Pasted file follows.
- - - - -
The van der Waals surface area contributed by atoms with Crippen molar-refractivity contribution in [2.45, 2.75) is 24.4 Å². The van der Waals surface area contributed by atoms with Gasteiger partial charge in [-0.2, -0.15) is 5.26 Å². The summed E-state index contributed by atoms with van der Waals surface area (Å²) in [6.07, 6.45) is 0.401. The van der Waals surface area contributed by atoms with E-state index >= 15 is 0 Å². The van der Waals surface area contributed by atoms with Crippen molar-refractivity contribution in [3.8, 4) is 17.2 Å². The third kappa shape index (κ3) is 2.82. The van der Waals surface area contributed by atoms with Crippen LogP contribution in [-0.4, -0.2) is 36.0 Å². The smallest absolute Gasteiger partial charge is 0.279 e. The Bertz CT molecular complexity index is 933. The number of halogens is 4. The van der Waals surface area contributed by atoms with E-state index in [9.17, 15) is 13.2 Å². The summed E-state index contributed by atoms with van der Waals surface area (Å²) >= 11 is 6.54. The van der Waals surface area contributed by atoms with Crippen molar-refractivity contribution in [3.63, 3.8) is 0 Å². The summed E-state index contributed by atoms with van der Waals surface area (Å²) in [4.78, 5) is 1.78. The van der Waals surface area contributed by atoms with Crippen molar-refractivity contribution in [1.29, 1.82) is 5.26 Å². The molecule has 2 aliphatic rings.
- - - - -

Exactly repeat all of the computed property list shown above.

The van der Waals surface area contributed by atoms with Crippen molar-refractivity contribution in [2.45, 2.75) is 24.4 Å². The van der Waals surface area contributed by atoms with Gasteiger partial charge in [-0.2, -0.15) is 5.26 Å². The summed E-state index contributed by atoms with van der Waals surface area (Å²) in [6.07, 6.45) is 0.401. The van der Waals surface area contributed by atoms with E-state index >= 15 is 0 Å². The van der Waals surface area contributed by atoms with Crippen molar-refractivity contribution in [3.8, 4) is 17.2 Å². The third kappa shape index (κ3) is 2.82. The van der Waals surface area contributed by atoms with Crippen LogP contribution in [-0.4, -0.2) is 36.0 Å². The smallest absolute Gasteiger partial charge is 0.279 e. The Bertz CT molecular complexity index is 933. The number of halogens is 4. The van der Waals surface area contributed by atoms with E-state index in [9.17, 15) is 13.2 Å². The summed E-state index contributed by atoms with van der Waals surface area (Å²) >= 11 is 6.54. The van der Waals surface area contributed by atoms with Crippen molar-refractivity contribution in [3.63, 3.8) is 0 Å². The summed E-state index contributed by atoms with van der Waals surface area (Å²) in [4.78, 5) is 1.78. The van der Waals surface area contributed by atoms with Crippen molar-refractivity contribution in [1.29, 1.82) is 5.26 Å². The molecule has 2 aliphatic rings.